What set of expenditure categories would you recommend for your bookkeeping?


Boring subject, I know, but...

I am looking to set up my company's accounts shortly and would appreciate some guidance from more established business operators. I don't know if there is any standard practice in this field, and indeed if it varies from country to country (I'm UK-based), but I need to set up a list of expenditure categories for my bookkeeper. So far, with input from my accountant, I've come up with the following:

  • Travel/subsistence
  • Salaries
  • Dividends
  • Office supplies
  • Rent & utilities
  • Equipment/software

  • Entertaining
  • Miscellaneous

In other people's experience, is this sufficient, or do people find a more detailed breakdown useful? Equally happy to hear that it really doesn't matter too much :-).

Thanks in advance - Steve.

Accounting Bookkeeping

asked Feb 25 '10 at 18:51
Steve Wilkinson
2,744 points

5 Answers


Whatever you choose, here's my advice (as a business owner and a no-longer-practicing CPA): keep it simple. Select a short list of expense and revenue accounts to begin with, and resist the temptation to add more and more detail by having more and more sub-accounts. Even with decent small business booking software like QuickBooks, it's a lot of work if you have too many expense categories.

Concentrate on this: set up a budget (monthly budget for the next 12 months) and as part of that, set up a percentage of revenues that each one of, say, no more than 10 categories should be. Make sure that after subtracting those categories from revenue, you have something left (the technical term for this is "profit").

Once your business is actually operating and you're hitting those numbers for those five categories, if you want to add more complexity (more accounts) then go for it. Until then, keep it simple.

Remember Adler's fourth law: Happiness is positive cash flow. All else will come later.

  • Tim
answered Mar 10 '10 at 09:39
433 points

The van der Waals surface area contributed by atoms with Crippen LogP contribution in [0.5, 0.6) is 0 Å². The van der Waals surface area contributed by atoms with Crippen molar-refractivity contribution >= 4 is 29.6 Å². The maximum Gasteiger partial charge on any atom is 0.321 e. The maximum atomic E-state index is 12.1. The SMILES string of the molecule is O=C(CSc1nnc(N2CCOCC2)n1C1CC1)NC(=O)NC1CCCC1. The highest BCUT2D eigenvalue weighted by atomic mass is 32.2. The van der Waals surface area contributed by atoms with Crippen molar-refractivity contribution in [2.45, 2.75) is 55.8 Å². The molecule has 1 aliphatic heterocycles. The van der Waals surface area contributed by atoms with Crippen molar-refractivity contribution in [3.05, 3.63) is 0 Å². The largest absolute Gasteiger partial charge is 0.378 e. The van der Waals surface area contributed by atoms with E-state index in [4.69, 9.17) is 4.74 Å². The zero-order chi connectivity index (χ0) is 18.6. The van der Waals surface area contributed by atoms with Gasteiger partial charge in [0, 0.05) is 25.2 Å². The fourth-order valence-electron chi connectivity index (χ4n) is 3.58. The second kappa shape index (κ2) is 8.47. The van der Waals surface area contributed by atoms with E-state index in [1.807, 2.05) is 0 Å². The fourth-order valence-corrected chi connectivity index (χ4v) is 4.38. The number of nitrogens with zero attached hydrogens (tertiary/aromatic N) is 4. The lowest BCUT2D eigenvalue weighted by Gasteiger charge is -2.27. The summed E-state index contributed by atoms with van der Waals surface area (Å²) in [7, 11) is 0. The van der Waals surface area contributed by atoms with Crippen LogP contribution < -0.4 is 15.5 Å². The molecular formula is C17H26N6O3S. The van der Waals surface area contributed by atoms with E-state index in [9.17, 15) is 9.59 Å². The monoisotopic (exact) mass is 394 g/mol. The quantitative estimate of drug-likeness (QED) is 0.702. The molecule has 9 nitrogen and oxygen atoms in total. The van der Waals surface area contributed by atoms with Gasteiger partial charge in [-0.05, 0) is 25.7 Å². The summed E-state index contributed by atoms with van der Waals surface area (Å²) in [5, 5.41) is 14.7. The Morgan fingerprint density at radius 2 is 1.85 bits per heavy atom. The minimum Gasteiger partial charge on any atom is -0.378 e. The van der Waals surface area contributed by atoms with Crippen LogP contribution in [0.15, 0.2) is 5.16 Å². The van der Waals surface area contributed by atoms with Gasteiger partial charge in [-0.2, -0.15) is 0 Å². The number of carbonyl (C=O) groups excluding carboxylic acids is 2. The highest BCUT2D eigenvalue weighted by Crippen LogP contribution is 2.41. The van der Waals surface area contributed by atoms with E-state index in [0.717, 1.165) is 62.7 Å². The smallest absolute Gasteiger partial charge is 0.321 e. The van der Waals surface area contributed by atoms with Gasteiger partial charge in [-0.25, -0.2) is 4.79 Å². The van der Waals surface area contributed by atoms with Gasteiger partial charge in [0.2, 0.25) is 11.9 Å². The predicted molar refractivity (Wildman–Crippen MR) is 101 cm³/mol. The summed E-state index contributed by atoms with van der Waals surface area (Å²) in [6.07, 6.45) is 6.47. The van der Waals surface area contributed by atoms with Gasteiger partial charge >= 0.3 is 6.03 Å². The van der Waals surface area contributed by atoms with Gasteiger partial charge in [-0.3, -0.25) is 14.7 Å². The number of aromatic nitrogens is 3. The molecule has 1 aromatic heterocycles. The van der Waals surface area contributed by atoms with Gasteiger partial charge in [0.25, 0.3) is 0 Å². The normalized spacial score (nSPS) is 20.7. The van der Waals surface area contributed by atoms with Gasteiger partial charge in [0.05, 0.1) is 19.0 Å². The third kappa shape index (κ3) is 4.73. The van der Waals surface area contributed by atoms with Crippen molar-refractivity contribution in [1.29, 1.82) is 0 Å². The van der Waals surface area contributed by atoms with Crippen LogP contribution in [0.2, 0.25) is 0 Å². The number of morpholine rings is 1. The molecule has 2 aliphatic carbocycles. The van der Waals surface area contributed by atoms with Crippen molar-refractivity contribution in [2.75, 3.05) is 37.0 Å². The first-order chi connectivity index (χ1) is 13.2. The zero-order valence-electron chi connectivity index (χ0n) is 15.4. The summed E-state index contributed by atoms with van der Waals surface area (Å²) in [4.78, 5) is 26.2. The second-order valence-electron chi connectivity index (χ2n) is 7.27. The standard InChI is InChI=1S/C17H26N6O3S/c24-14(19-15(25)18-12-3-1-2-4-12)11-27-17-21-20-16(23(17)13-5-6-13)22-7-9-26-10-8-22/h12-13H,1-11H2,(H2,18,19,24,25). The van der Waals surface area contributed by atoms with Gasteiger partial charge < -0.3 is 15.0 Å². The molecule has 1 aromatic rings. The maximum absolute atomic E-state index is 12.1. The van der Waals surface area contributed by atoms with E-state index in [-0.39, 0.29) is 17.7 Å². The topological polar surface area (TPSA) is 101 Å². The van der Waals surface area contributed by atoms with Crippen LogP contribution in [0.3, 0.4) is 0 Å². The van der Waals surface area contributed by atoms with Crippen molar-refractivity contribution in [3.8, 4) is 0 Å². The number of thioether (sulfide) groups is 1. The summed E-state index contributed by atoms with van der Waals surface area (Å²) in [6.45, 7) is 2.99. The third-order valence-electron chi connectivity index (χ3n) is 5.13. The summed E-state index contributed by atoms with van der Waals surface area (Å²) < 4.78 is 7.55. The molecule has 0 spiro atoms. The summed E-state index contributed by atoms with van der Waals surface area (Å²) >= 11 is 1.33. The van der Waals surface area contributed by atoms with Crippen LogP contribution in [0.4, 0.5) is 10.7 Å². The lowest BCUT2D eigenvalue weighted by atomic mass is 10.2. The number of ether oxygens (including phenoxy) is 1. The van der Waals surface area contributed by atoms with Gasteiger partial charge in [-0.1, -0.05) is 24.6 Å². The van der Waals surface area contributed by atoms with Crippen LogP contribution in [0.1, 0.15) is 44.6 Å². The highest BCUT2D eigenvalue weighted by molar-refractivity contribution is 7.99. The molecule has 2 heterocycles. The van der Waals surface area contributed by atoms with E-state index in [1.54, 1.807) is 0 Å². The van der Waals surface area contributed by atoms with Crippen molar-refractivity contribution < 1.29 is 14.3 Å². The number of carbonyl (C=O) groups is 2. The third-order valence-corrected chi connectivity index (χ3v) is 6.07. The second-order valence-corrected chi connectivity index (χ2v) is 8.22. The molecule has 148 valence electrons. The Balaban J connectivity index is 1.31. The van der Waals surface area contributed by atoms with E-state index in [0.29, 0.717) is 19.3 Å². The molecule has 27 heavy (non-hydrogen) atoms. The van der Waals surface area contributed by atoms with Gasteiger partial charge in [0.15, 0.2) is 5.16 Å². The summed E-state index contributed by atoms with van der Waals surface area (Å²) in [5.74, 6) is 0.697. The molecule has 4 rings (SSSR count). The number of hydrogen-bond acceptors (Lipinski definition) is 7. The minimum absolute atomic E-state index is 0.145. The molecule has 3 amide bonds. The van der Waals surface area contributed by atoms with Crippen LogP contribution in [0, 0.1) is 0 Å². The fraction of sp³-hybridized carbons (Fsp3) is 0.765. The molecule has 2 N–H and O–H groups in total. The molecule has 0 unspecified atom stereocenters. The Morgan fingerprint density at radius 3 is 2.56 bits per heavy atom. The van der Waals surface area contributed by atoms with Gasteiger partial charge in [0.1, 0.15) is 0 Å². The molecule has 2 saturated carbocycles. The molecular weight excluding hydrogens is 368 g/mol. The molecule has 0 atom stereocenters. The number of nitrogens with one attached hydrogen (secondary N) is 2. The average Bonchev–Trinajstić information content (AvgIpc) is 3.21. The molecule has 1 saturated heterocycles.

• Tim - I really appreciate the advice to keep it simple - that was what my gut said, but my engineering brain wanted to get everything into some super-duper sophisticated structure. Instead I'll look for ways to cut things to the bone in terms of categories. Cheers - Steve. – Steve Wilkinson 14 years ago
  • Ho ho, I'm also a former software engineering manager. I understand what you mean. - Tim – Tcolling 14 years ago


From a practical standpoint, the 'chart of accounts' is only as useful as the information it displays. For example: Category 'Office Supplies' reflects only the number that is entered there, but if you want to track how much you spend on 'Staples' or 'mechanical pencil lead replacements' you would simply have to create a sub-category or separate expense item. It depends entirely on how much detail you need to manage them, and how much time you can afford to devote to miniscule breakdowns.

As a general rule I usually try to keep it just as simple, clean and uncomplicated as possible. The more people you have to discuss these items with, generally the more detailed and 'isolated' you need the categories.

Hope this helps.

answered Feb 25 '10 at 19:56
A Business Mentor
215 points
  • Thanks Dan - appreciate the feedback - kinda what I was thinking. As you can imagine, I have no desire to track our pencil leads usage :-). – Steve Wilkinson 14 years ago